NEMICO MIO

First Floor Theater

May 6 - 9, 2004
Thursday – Saturday 8:00pm
Sunday 2:30pm



Dario D'Ambrosi, one of Italy's leading performance artists and originator of the theatrical movement called teatro patologico, returns to La MaMa May 6 to 9 in "Nemico Mio" (My Enemy) to share one of the most acclaimed works of his early career with a larger audience. The piece, which had its American debut at La MaMa in 1988, is a maverick Vladimir-and-Estragon ("Waiting for Godot")-type play in which two inmates of a psychiatric hospital, one speaking and one mute, engage in elaborate, poetic fantasies of being at the beach. Critics have hailed it as an astonishing piece of théâtre vérité, revealing the hair's breadth that separates the sane from the insane.

Dario D'Ambrosi played the Roman Soldier who mercilessly whips Jesus in Mel Gibson's controversial film, "The Passion of the Christ." Mr. D'Ambrosi's portrayal of the brutal soldier is now one of the most enduring images of the controversial film. He has recently been invited to have an audience with the Pope, as has the actor who played Jesus, James Caviezel. The film opens in Italy on April 12.

In conjunction with the La MaMa performance, there will be a press conference at the Italian Cultural Institute, 686 Park Ave., on Monday May 3 at 6:00 pm. At this gathering, Mr. D'Ambrosi will speak about his various theatrical projects in Italy, reminisce about the filming of "The Passion of the Christ," perform an excerpt from "Nemico Mio," and speak briefly upon his own recently-completed film, "Flies Buzzing" (Il ronzio delle mosche), a Hera International film produced by Gianfranco Piccioli, starring Greta Scacchi. (This was his first feature film as director and was written by Mr. D'Ambrosi and Armando Pettorano. It was screened at La MaMa last fall.) To RSVP, please call Giuliana Ridolfi at (212) 879-4242 x 324.

Dario D'Ambrosi is a former professional soccer player and recipient of a lifetime achievement award from the Instituto del Drama Italiano (equivalent of a Tony Award in his country). He played the Clown in Julie Taymor's film version of "Titus Andronicus" (1999) with Anthony Hopkins and Jessica Lange. His own film, "The Buzzing of Flies," a Hera International film produced by Gianfranco Piccioli, with Lorenzo Alessandri and Greta Schacchi (the latter co-starred with Harrison Ford in "Presumed Innocent"), opened this year in Italy. It was screened at La MaMa last November.

In "Nemico Mio," D'Ambrosi plays the garrulous, poetic and imaginative Giulio; Lorenzo Alessandri will play the mute, Tommaso (that role was performed in 1988 by Stefano Abbatti). Giulio, with his shaved head and wild green eyes, and Tommaso, a sad-faced man wrapped in a deflated orange rubber raft, are going to the beach in their pajamas. Giulio spreads out a beach blanket and settles down for an afternoon of sunbathing. Tommaso, after stalking and then capturing something out of the air like a wild animal, gapes at the audience with the incriminating stare of the mad. As the scene pulls back, it is revealed that the pair are in a padded cell and that the beach is a deliverance of their mind--as if to ratify R.D. Laing's statement that madness is nothing more than a desperate bid for liberty.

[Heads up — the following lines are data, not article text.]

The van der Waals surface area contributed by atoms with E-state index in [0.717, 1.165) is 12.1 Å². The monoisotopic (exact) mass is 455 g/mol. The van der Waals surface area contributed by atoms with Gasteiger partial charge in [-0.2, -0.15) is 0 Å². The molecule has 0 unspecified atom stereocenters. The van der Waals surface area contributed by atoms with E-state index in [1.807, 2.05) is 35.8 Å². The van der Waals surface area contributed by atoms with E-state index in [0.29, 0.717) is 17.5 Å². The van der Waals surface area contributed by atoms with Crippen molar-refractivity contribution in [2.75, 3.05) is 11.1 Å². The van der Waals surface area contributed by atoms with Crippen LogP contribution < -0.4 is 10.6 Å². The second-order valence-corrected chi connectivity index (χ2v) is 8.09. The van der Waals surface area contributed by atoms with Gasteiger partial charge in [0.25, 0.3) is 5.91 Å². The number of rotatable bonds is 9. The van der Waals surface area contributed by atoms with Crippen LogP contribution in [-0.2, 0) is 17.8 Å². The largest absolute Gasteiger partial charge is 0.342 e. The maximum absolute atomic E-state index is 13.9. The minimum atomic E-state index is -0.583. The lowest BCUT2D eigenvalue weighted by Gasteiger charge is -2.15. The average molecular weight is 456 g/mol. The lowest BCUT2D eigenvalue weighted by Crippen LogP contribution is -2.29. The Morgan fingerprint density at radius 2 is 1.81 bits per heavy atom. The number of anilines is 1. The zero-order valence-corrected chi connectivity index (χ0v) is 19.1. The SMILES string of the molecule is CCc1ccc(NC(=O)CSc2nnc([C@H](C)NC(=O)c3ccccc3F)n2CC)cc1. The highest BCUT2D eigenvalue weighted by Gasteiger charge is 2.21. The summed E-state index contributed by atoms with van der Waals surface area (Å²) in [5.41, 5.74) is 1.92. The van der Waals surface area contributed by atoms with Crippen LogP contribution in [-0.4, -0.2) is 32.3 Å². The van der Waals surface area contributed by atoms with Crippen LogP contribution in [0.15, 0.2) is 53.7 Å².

Giulio and Tomasso agitate themselves with summery reflections while awaiting their departure, which will never arrive. They fantasize pointedly and allude to past travels, although neither has ever seen the sea. Their reverie is occasionally interrupted by the staccato decrees of a despotic nurse over the loudspeaker. Giulio rhapsodizes how wonderful a life of everlasting summers at the beach can be. At one point, Tomasso produces a girlie magazine and both ogle the naked models rapturously; Giulio declares how wonderful it would be to make love to a young girl on the beach, in the afternoon, during a rainstorm. The images produced by this poetic and inspired madman has a thoughtfulness and a paradoxical lucidity. It makes the character both comic and tragic: he understands life a little too clearly, as when he says, "You fall in love with the situation, not the woman; the problem is when you fall in love with her brain. We always want to keep under control the brain of a woman we love." At the most frenzied point in this monologue, Giulio begs Tommaso to look inside his brain with a funnel because, "there are flies inside my brain. Now I know sometimes why I don't feel good. They are building beautiful cities inside my brain. Tommaso, why am I not normal?"

D'Ambrosi, whose dialogue fills the hour-long play, has always been able to hold the stage with his heavily accented yet lucid form of English, which he mixes with a sprinkling of Italian, giving American theatergoers the illusion that they are watching a play in Italian and understanding every syllable. The NY Times' D.J.R. Bruckner has written, "Any piece by Mr. D'Ambrosi is about each member of the audience. A viewer who surrenders disbelief for a moment will be carried away in an unimaginable world of chaos, wit, bewilderment, mirth, anger, disgust and a kind of sweet sadness, and will leave it with a sense of relief and loss."